Last evening was the first of four Cleveland Browns exhibition games prior to the start of the regular season, which begins in Cleveland when the Browns take on the Pittsburgh Stillers September 10th.
Today marks the the 50th anniversary of the four-hour massacre at My Lai in Quang Ngai Province South Vietnam in which about 115 U.S. Army soldiers in the Americal Division killed 173 children, 56 of them being infants, 182 women, with 17 of them being pregnant. Also slain were 60 older gentlemen.
In last spring’s edition of The Veteran, a publication produced by Vietnam Veterans Against the War, Mike Hastie, who was an army medic in Vietnam’s Central Highlands (1970-71) and the son of a career army officer and World War II combat veteran in North Africa, wrote, “our taxes paid for the massacre and our ignorance about the war wrote the check.” (Hastie is a member of Chapter 72 of Veterans for Peace, based at a Portland, Oregon church.)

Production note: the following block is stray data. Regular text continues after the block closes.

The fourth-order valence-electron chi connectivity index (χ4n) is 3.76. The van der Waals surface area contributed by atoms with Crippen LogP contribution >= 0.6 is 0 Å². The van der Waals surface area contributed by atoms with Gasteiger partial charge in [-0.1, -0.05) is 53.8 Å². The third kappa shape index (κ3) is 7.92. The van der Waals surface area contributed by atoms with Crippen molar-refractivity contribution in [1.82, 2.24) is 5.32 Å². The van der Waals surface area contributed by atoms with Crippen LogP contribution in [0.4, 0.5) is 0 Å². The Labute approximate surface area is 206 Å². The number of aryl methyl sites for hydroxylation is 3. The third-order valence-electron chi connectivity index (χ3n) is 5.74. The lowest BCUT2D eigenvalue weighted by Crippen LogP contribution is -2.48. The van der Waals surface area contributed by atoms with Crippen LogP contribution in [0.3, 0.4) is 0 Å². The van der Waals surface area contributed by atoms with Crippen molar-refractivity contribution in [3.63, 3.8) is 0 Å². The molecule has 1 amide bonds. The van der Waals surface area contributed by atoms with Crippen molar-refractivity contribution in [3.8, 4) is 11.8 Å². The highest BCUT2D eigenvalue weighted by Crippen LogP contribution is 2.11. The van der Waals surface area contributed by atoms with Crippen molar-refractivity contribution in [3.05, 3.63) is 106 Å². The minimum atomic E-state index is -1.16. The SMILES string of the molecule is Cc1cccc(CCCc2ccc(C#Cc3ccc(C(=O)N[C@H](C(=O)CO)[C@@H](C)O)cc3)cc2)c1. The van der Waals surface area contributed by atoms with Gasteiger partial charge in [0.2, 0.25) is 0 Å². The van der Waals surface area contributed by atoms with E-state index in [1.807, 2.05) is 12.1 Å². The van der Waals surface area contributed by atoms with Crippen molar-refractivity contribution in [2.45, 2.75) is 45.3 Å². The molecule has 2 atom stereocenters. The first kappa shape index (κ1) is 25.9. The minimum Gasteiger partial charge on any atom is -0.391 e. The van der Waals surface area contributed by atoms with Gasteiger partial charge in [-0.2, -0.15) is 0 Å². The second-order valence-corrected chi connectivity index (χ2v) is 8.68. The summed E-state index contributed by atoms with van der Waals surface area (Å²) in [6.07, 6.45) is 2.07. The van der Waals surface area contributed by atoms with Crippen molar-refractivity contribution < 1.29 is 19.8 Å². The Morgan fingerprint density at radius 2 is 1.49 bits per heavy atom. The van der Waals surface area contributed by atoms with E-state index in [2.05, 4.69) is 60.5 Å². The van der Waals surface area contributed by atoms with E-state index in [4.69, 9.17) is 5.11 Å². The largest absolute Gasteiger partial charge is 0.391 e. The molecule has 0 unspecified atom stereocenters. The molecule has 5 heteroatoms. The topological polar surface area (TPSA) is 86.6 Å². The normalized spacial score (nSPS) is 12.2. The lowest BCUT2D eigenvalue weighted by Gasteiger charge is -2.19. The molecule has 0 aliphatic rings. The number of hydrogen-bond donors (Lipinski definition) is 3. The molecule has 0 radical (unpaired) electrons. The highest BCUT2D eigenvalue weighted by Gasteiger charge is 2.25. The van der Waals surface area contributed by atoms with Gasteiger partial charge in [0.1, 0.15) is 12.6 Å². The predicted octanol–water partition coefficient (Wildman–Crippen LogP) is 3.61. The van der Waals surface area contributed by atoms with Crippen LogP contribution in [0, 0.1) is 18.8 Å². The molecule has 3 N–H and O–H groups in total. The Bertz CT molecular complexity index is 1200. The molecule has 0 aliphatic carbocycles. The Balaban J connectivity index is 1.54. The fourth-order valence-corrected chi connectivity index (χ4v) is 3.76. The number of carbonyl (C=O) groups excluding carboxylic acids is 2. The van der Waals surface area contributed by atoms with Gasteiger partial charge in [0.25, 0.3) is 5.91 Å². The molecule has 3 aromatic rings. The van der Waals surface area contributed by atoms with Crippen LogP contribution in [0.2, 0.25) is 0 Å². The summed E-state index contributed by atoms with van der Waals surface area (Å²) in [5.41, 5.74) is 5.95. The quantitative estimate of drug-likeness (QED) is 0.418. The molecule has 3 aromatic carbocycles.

On Sunday, September 10th, I stood outside FirstEnergy Stadium, home of the Cleveland Browns, to greet Steelers and Browns fans eager to attend the first game of the regular season. I was impressed with so many people reaching to shake my hand and thank me for my service, as I wore my vintage army dress uniform and held a peace flag. I said to one man, “You would think I was running for office” and he said, “Maybe you should.”
As I have done in recent years, I decided to promote peace about a hundred yards from the southwestern gate of FirstEnergy Stadium yesterday greeting fans of the visiting New Orleans Saints as well as Browns fans. Of course I was in uniform and carrying my peace flag.